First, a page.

2. U.S. export success in Asia is not guaranteed. While Asian nations can be a major market for U.S. pork, beef, corn and more, our speakers stressed that trade agreements are vital to help avoid high import taxes on U.S. products. If these trade agreements are not supported in the United States, Iowa farmers will lose out on lucractive export opportunities. If Australia and other nations fill the gap, it will be very difficult for the United States to get a strong foothold in the Asian export market.

3. Many groups are working on behalf of Iowa farmers to drive export demand. From the Iowa Corn Promotion Board to the U.S. Meat Export Federation (USMEF) to the U.S. Grains Council, many talented, dedicated people are committed to finding new ways to build demand around the globe for Iowa’s ag products. When we met with representatives from the USMEF in South Korea, we learned that they are aggressively addressing the challenges facing U.S. beef in Korea. Following the BSE case in the United States in 2003, Korean consumers have been extremely leery of U.S. beef and believe it is not safe. In fact, more than a million participants (including moms, teenagers, and average citizens) participated in a candlelight demonstration in 2009 to protest U.S. beef. These consumers believe (falsely) that there are a large number of BSE contaminated cattle across the United States. To reassure Korean consumers about the safety and quality of U.S. Beef, the USMEF has launched an extenstive “Beef Story” campaign, complete with print ads, television commercials and more, to help drive demand for U.S. beef.

Looking back on everything I experienced during my trip to South Korea and Vietnam, I’m glad I had the opportunity through I-LEAD to travel beyond my little corner of Calhoun County to learn more about global agriculture and Iowa’s role in it.

I’ve developed a deeper appreciation not only for the views of Iowa’s international customers, but for the quality of life we enjoy right here in rural Iowa.

You can contact Darcy Dougherty Maulsby by e-mail at yettergirl@yahoo.com.

SIDEBAR:

I-LEAD Trains Leaders for Iowa’s Future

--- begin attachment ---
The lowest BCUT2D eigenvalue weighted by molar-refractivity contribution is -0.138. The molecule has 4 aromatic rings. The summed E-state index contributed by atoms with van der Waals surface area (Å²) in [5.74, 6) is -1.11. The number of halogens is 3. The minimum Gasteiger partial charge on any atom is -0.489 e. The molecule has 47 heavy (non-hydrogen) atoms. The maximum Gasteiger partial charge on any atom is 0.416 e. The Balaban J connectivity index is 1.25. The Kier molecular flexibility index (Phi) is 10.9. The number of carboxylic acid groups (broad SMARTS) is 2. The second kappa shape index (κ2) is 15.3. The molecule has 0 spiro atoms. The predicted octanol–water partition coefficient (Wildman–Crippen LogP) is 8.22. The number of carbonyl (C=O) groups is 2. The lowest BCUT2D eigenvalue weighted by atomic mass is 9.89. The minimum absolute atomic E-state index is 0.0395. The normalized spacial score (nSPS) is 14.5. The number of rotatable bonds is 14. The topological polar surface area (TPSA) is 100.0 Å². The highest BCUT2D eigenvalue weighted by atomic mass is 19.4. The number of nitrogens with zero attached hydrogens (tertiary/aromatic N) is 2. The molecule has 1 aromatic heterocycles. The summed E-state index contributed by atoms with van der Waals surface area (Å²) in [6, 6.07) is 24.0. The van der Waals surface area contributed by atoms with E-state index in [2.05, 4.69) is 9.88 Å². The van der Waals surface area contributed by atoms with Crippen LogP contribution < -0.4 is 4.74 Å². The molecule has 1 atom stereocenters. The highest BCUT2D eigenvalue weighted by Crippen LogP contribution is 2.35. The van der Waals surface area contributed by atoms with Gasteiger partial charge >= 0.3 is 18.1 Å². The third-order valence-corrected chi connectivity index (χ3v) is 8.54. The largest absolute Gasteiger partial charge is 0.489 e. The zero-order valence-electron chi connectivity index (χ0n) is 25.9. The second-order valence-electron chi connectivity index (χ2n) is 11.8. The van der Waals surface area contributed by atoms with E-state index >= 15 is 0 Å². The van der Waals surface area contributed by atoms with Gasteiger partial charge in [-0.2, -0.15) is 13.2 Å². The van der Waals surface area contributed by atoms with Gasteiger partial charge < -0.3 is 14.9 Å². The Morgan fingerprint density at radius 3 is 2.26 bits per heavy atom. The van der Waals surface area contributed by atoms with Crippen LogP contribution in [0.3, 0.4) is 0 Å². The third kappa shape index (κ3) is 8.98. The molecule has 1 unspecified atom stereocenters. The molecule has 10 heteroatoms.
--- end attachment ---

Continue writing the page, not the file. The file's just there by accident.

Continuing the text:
The recent Iowa Corn Leadership Enhancement and Development (I-LEAD) international agriculture trade mission to South Korea and Vietnam marked a milestone for the class members who have been involved in the program since the fall of 2008. This is the fourth class to participate in I-LEAD, which was created by the Iowa Corn Promotion Board and the Iowa Corn Growers Association.

I-LEAD is a two-year program to provide Iowa’s talented men and women with the tools they need to succeed as leaders and spokespeople for agriculture. I-LEAD offers class members the opportunity to learn or improve practical communication and decision-making skills; develop a network of friendships and contacts in Iowa and beyond; and expand an understanding of Iowa’s agricultural and rural sector and its place within the Untied States and the world.

Participants in the current I-LEAD class include Lowell Appleton, Sanborn; Neil Bouray, Randolph; Cathy and Scott Brown, Columbus Junction; Will Cannon, Newton,; Chris Clark, Ida Grove; Klint Cork, Galva; Devin Dutilly, Ames; Chris Edgington, St. Ansgar; Kurt Hora, Washington; Darcy Maulsby, Lake City; Cody McKinley, Ankeny; Todd Mikkelsen, Cedar Falls; Derek Prostine, Clarksville; Jason Robinson, Baxter; Michael Schon, Spencer; Suzanne Shirbroun, Farmersburg; Dustin Vande Hoef, Des Moines; Roger Vander Veen, Hartley; and Chris Weydert, Algona.

I-LEAD welcomes applications from Iowans engaged in production agriculture or in related professions. For more information on the next I-LEAD class, contact Claire Masker at Iowa Corn at 515-225-9242, or cmasker@iowacorn.org. In addition, the current I-LEAD class’s blog is online at ileadclass4.wordpress.com.

Contact Darcy Dougherty Maulsby by e-mail at yettergirl@yahoo.com.